lee gartside
ANOTHER FAITHFUL CUSTOMER — Lee Gartside of DeLand sits in his personal booth at Hunter’s Restaurant May 29, the longtime eatery’s final day in business. As he has most days for years, Gartside arrived Sunday morning at 5:30, 90 minutes before opening time, to help make the first batches of coffee. Gartside dressed neck to toe in tie-dye, which Hunter’s had adopted as its brand when it moved to the East Rich Avenue location. BEACON PHOTO/ELI WITEK

BY TOM FLEISHEL

I just had my last delicious breakfast — ever — at Hunter’s Restaurant this past Friday. The eggs were perfect, the bacon crisp, not greasy, the buttery grilled biscuits were flaky, and my coffee cup was kept full.

I was sitting where I could see behind the counter and prep area, and watched as the workers were busy, but happily chatting with customers. The restaurant was full.

It was surreal as I etched the views into my memory for the last time. I remembered going to their location across the street, with my dad, in the early 1960s and early 1970s, when he was the manager of the Athens Theatre.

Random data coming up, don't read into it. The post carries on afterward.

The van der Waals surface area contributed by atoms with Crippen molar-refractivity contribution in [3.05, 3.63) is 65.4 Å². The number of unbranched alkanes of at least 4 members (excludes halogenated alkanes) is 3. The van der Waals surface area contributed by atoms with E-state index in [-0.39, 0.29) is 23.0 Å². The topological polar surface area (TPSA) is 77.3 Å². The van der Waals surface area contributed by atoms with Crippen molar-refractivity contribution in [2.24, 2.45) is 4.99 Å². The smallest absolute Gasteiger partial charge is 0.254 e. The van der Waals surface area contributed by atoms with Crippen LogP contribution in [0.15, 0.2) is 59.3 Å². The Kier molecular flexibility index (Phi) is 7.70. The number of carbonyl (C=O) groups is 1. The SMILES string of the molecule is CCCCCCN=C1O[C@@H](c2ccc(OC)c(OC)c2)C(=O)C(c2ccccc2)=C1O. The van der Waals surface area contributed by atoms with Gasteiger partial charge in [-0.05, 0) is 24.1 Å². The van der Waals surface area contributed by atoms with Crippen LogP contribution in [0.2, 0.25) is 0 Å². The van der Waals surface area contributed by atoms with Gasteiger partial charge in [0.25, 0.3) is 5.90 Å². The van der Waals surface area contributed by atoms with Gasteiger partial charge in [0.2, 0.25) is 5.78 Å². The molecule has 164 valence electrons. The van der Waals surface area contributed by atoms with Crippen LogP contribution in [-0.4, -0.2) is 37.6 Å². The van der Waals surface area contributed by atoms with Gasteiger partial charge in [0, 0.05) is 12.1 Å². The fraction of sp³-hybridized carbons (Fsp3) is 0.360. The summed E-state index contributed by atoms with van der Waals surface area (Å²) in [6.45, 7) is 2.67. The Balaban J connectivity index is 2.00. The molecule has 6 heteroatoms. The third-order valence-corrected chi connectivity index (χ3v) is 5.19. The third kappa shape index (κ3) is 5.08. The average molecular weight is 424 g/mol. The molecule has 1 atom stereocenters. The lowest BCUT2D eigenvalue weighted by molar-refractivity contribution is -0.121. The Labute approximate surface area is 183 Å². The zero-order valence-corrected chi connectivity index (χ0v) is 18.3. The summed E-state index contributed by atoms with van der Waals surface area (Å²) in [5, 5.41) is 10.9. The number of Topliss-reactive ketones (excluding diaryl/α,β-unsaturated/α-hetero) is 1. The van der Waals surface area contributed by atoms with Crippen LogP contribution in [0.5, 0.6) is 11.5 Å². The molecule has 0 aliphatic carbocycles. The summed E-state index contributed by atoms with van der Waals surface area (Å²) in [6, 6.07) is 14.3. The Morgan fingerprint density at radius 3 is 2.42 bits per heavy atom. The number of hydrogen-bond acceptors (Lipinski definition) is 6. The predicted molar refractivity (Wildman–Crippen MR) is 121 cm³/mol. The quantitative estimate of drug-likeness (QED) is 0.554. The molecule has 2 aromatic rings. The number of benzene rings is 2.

We also loved going to the locally owned doughnut shop next to the theater, which later became Ed’s place, where the pinball machines were always clanging.

The owners of Hunter’s are moving to Tennessee and sad to see them move on, but business is business. So, now there’s going to be a Vietnamese restaurant going in where Hunter’s was.

Not that I’m against “foreign” cuisine, but who’s going to step up and provide good old, down-home cooking for breakfast and lunch that’s not part of a chain restaurant?

Where else can we sit at a table normally reserved for coach Lee Gartside, who was my coach at Dempsie Brewster School? Over the years, many groups had their special table in the back, like Judge Bunky Blount and Ed Sanders and, of course, the Gus Gibbs crew.

We don’t want our main street to look like Any Other Town, USA, morphed into a cookie-cutter view of nationally recognizable names.

The vestiges of Old DeLand are rapidly disappearing, but thankfully we still have intact many of the historic buildings, the courthouse, the Athens, etc.

So, we beg of you entrepreneurial restaurateurs, please step up and take it on. Establish another hometown-legacy eatery with hometown cooking and familiar faces we can call our own! We’ll support you in every way.

— Fleishel lives in DeLand.

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